Licensure Resources by State Licensure Resources by State Alabama Alabama State Board of Social Work Examiners http://socialwork.alabama.gov/ Alaska Alaska Board of Social Work Examiners http://commerce.state.ak.us/dnn/cbpl/professionallicensing/socialworkexaminers.as

More information

Real Progress in Food Code Adoption

Real Progress in Food Code Adoption Real Progress in Food Code Adoption The Association of Food and Drug Officials (AFDO), under contract to the Food and Drug Administration, is gathering data on the progress of FDA Food Code adoptions by

More information

Medicare Savings Programs: Helping Your Clients Get and Use the Benefits

Medicare Savings Programs: Helping Your Clients Get and Use the Benefits Medicare Savings Programs: Helping Your Clients Get and Use the Benefits ISSUE BRIEF VOL. 5, NO. 3, 2004 This ongoing series provides information on how to develop programs to educate Medicare beneficiaries

More information

Medicaid & CHIP: May 2014 Monthly Applications, Eligibility Determinations and Enrollment Report July 11, 2014

Medicaid & CHIP: May 2014 Monthly Applications, Eligibility Determinations and Enrollment Report July 11, 2014 DEPARTMENT OF HEALTH & HUMAN SERVICES Centers for Medicare & Medicaid Services 7500 Security Boulevard, Mail Stop S2-26-12 Baltimore, Maryland 21244-1850 Medicaid & CHIP: May 2014 Monthly Applications,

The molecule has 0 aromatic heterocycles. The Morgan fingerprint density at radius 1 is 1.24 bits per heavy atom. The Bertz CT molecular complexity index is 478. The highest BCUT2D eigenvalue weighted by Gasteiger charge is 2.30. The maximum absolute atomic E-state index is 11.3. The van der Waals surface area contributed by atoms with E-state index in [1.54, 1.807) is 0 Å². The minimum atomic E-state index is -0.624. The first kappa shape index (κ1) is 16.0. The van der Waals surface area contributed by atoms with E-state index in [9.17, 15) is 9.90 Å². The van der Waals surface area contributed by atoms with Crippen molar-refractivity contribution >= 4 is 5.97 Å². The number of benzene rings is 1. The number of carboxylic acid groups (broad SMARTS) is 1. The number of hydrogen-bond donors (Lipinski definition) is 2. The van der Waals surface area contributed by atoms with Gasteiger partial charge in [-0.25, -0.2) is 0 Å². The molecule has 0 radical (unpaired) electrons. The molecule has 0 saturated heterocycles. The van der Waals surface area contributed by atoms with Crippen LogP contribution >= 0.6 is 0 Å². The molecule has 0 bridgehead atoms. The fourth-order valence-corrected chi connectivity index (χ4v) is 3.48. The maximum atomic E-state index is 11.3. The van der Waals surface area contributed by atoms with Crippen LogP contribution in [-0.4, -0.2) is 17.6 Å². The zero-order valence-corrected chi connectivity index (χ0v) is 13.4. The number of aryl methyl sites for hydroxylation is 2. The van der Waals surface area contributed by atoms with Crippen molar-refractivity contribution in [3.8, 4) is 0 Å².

More information

State Pest Control/Pesticide Application Laws & Regulations. As Compiled by NPMA, as of December 2011

State Pest Control/Pesticide Application Laws & Regulations. As Compiled by NPMA, as of December 2011 State Pest Control/Pesticide Application Laws & As Compiled by NPMA, as of December 2011 Alabama http://alabamaadministrativecode.state.al.us/docs/agr/mcword10agr9.pdf Alabama Pest Control Alaska http://dec.alaska.gov/commish/regulations/pdfs/18%20aac%2090.pdf

More information

Overview of School Choice Policies

Overview of School Choice Policies Overview of School Choice Policies Tonette Salazar, Director of State Relations Micah Wixom, Policy Analyst CSG West Education Committee July 29, 2015 Who we are The essential, indispensable member of

More information

Summary of Laws Regarding International Adoptions Finalized Abroad 50 States and 6 U.S. Territories

Summary of Laws Regarding International Adoptions Finalized Abroad 50 States and 6 U.S. Territories Summary of Laws Regarding International Adoptions Finalized Abroad 50 States and 6 U.S. Territories (7/01) Effect of Foreign Adoption Decree Twenty-five States and one territory (Commonwealth of the Northern

More information

State by State Summary of Nurses Allowed to Perform Conservative Sharp Debridement